Thursday, March 5, 2009

What happens to the Fall?

I am curious about something because I have seen this dealt with in a variety of ways. I am wondering what those Christians who do not accept the historicity of Eden, Adam and Eve, etc. do with the fall. Let me assure you this is not rhetorical nor am I trying to play "gotcha". I am genuinely interested given the prominent role that the fall's reality plays not only in the Old Testament but the New. Romans for instance depends heavily on the fall as a reality for its anthropology and soteriology. If the fall was not a real event then how does that effect our understanding of man's lostness and Christ's atonement? Help me out.

What I do not want is a discussion on the age of the earth and whether or not the creation account presents a strict chronology or a theological/literary construct. That is, in my opinion an in house debate among inerrantists. If you want to make it a test of orthodoxy then we'll have to part company.


jfile said...

You might check out Karl Barth on this. He didn't accept the historicity of Adam and Eve, and he didn't really accept a historical Fall either. Rather, he talked about human fallenness which ammounted to little more than the fact that we are limited finite creatures. He would say that we have always been fallen creatures, rather than that happening at a specific point in time. This is my understanding of Barth and I think Reinhold Neibor as well. I don't remember all that clearly, but I learned it in Hokema's book "Created in God's Image).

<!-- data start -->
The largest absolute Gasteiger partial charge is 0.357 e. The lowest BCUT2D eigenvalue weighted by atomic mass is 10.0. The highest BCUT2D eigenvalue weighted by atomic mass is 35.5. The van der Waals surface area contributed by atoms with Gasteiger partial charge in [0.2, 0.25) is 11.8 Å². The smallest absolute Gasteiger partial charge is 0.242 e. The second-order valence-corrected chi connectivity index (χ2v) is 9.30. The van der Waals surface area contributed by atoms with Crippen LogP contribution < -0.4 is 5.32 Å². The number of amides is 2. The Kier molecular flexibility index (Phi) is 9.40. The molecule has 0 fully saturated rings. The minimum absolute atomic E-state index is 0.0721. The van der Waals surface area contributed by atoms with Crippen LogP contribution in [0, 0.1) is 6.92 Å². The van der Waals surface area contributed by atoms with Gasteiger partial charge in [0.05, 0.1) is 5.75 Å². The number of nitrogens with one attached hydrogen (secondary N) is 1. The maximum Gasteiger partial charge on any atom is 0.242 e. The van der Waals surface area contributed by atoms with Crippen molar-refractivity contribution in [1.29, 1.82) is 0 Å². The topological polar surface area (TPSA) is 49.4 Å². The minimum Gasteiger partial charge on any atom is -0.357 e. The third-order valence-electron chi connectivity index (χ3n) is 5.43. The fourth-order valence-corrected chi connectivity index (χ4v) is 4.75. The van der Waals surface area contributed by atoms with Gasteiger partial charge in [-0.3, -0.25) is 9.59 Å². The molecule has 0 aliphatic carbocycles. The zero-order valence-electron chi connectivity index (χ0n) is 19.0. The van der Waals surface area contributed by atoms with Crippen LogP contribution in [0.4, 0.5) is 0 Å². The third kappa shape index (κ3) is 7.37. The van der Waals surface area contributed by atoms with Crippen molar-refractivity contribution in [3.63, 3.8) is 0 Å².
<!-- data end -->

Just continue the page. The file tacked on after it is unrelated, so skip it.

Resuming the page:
Todd Pruitt said...


Good to hear from you.

I believe you are right on Barth's understanding. It seems to me that in this construct the fall is reduced to common human failing and and flaws rather than rebellion against God. Furthermore it seems to dismiss the doctrine of original sin or the imputation of Adam's sin to humanity.

Hokema's book is outstanding, as is the entire trilogy.